If you’ve been in business for a while, you know how complicated your books can get. This is especially true if you’ve accumulated many clients and built up an expense sheet longer than your grocery list.
Keeping up with the expenses and revenue can be one of the most tedious tasks we face in the backend of our businesses. When you decided to start your own business, you probably weren’t dreaming of all that time you’d spend making sure each purchase is tracked, recorded, and in line with the revenue coming in. But you also get that this habit is necessary so that you can be sure you’re doing everything legally and avoiding any future issues with the IRS.
When business owners come to me ready to sell their business, but they haven’t taken the necessary steps to ensure a clean record, I have to tell them that their business isn’t as valuable as they may think. And that really sucks.
Having clean books is about far more than just staying organized. Your business’s value is measured using your financials, so unclear and unprofessional books will cost you a lot of money if you ever try to sell.
Any trust there might have been will evaporate before you’ve even sat down at the closing table because a buyer will have no way of knowing how reliable your records are.
You’ve probably guessed what my #1 tip for all small business owners is by now, but it bears repeating:
Keep your books clean.
There are several ways to ensure your success in this area. Let’s break these down so that you can get started today.
Track your expenses.
Don’t think that an Excel spreadsheet will do the trick! A year from now, when you have multiple streams of revenue and various expenses, that spreadsheet will be chaotic and unreliable. Additionally, the person tasked with inputting the data will likely be overwhelmed and prone to making mistakes.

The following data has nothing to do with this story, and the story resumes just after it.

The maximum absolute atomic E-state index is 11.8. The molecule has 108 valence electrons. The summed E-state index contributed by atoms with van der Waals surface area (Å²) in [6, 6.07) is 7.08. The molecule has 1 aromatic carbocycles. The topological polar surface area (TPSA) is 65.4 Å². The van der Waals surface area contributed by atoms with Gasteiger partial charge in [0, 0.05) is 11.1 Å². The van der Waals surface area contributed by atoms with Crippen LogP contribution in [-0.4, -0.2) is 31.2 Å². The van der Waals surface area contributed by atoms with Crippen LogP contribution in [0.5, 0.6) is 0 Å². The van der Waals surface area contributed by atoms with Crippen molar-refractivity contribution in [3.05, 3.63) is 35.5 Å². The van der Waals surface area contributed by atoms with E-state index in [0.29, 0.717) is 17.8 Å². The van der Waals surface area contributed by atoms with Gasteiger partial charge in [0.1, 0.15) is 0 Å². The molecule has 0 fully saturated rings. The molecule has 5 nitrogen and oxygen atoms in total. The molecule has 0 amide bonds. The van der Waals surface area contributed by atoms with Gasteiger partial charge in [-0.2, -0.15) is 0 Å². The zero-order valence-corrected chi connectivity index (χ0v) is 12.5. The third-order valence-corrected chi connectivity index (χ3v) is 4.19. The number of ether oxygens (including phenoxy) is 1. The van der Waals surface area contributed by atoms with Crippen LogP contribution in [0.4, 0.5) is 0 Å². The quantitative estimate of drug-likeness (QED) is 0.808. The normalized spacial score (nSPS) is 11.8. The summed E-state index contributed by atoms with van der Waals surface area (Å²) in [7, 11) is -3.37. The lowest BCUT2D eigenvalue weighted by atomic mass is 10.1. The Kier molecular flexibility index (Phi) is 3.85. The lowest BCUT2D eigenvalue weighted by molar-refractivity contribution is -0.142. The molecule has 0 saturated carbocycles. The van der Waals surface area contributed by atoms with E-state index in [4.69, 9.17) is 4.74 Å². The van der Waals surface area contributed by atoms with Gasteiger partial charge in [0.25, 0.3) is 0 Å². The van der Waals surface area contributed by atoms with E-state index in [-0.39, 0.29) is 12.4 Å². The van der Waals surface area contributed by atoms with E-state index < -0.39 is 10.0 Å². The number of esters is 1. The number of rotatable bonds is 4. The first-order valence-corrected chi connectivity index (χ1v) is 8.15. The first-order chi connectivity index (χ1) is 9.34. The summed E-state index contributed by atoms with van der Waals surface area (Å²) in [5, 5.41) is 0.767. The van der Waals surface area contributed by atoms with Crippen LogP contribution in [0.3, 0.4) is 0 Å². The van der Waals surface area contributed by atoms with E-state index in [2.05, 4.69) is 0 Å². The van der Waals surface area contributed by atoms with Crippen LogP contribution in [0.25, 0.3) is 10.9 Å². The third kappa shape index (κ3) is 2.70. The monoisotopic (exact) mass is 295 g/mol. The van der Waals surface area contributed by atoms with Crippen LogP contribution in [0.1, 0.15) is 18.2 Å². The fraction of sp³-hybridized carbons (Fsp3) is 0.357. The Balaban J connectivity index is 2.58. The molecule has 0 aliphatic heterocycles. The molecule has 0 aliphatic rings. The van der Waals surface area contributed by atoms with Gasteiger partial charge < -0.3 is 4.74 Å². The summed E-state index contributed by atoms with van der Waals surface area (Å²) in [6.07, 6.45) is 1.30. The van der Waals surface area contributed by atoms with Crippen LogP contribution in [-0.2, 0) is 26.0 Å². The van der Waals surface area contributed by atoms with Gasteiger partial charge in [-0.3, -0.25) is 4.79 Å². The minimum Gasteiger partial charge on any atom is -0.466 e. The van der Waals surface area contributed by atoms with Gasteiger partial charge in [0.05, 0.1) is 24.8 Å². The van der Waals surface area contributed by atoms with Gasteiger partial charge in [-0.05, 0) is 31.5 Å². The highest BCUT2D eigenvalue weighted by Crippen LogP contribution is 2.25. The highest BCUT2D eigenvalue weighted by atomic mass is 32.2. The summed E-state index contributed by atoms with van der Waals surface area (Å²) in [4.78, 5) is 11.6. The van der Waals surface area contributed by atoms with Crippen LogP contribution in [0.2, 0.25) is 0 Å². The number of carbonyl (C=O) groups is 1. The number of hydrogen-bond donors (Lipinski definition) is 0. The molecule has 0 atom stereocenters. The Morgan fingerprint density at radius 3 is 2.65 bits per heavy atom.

If you’re starting your business with low overhead, you have the advantage of having less to record. However, as you grow, so will your expense sheet. Invest in an automation system now that can help you track the money coming in and going out of your company for years to come.
Implement a system.
I once worked with a client who had zero bookkeeping systems in place but claimed she was ready to sell the business. She wanted to focus more on her declining health and needed to sell ASAP.
Her books were so unorganized that there was an expense for over $200,000 that was in an "ask my accountant" sub account. We couldn’t even pinpoint what this money was spent on because her books were in such chaos!
By not implementing a clean, organized bookkeeping system, she put herself in a precarious position - unable to sell as quickly as she needed to.
A business should have at least three years of financial records before its owner ever even considers selling.
From a buyer’s perspective, a short record of financial spending and profits doesn’t bode well for risk averse business investors. You may be bringing in millions of dollars, but if you can’t prove how you’re generating that money and doing it consistently over time, you’ll be hard-pressed to find a buyer who will trust your company enough to invest in it.
Record it ALL.
Believe it or not, many businesses take cash under the table as payment for products or services, simply to decrease their taxable dollars.
Not only is this usually illegal, but those business owners are actually hindering their value and decreasing their chances of selling at the price they could otherwise market the business at.
By hiding money, you’re losing more money than you’re trying to save.
For example, a motel owner may let people come in and pay cash for a room. Maybe there’s a large group of motorcyclists and they need rooms for 10 of them. They offer cash upfront and the owner decides to take it and pat himself on the back for making a little extra money that night. They pay the owner $1,000 and he doesn’t run it through the business, so he won’t need to pay taxes on it.
The problem here is when you don’t run money through your business, you can’t sell your business for the amount of money it is actually worth, because that amount hasn’t been logged on the books.
And if you do this 20 times a year, you may think you’ve saved money on your tax forms, but you actually cost your value around $20,000 X the multiple your business would sell for.
Deciding to sell your business is stressful enough — you can easily avoid complicating the process by having clean books in place, all ready to be handed over to the new buyer.
If you’re unclear on how to do this properly, let us help you by hopping on a call and discussing how OUR bookkeeping service can get this done for you.
Hop on my calendar HERE for a no obligation chat.